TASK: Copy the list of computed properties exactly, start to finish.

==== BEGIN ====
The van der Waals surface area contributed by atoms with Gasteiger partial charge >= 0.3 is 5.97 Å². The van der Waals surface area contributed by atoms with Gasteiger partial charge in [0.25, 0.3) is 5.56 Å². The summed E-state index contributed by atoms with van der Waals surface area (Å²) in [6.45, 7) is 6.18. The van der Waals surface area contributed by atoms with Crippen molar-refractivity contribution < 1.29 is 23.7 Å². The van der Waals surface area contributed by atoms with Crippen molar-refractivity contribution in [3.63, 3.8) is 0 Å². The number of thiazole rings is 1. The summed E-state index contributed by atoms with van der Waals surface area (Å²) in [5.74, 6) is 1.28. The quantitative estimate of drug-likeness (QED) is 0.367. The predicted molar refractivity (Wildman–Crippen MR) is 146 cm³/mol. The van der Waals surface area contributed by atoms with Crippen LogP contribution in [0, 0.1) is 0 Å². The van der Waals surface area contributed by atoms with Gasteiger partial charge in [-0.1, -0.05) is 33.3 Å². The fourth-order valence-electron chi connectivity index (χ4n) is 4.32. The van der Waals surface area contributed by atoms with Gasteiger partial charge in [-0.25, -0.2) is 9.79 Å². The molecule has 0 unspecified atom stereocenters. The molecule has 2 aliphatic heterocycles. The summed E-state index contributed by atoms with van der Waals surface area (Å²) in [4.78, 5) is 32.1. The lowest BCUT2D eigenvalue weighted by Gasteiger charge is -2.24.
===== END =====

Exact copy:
The van der Waals surface area contributed by atoms with Gasteiger partial charge >= 0.3 is 5.97 Å². The van der Waals surface area contributed by atoms with Gasteiger partial charge in [0.25, 0.3) is 5.56 Å². The summed E-state index contributed by atoms with van der Waals surface area (Å²) in [6.45, 7) is 6.18. The van der Waals surface area contributed by atoms with Crippen molar-refractivity contribution < 1.29 is 23.7 Å². The van der Waals surface area contributed by atoms with Crippen molar-refractivity contribution in [3.63, 3.8) is 0 Å². The number of thiazole rings is 1. The summed E-state index contributed by atoms with van der Waals surface area (Å²) in [5.74, 6) is 1.28. The quantitative estimate of drug-likeness (QED) is 0.367. The predicted molar refractivity (Wildman–Crippen MR) is 146 cm³/mol. The van der Waals surface area contributed by atoms with Crippen LogP contribution in [0, 0.1) is 0 Å². The van der Waals surface area contributed by atoms with Gasteiger partial charge in [-0.1, -0.05) is 33.3 Å². The fourth-order valence-electron chi connectivity index (χ4n) is 4.32. The van der Waals surface area contributed by atoms with Gasteiger partial charge in [-0.25, -0.2) is 9.79 Å². The molecule has 0 unspecified atom stereocenters. The molecule has 2 aliphatic heterocycles. The summed E-state index contributed by atoms with van der Waals surface area (Å²) in [4.78, 5) is 32.1. The lowest BCUT2D eigenvalue weighted by Gasteiger charge is -2.24.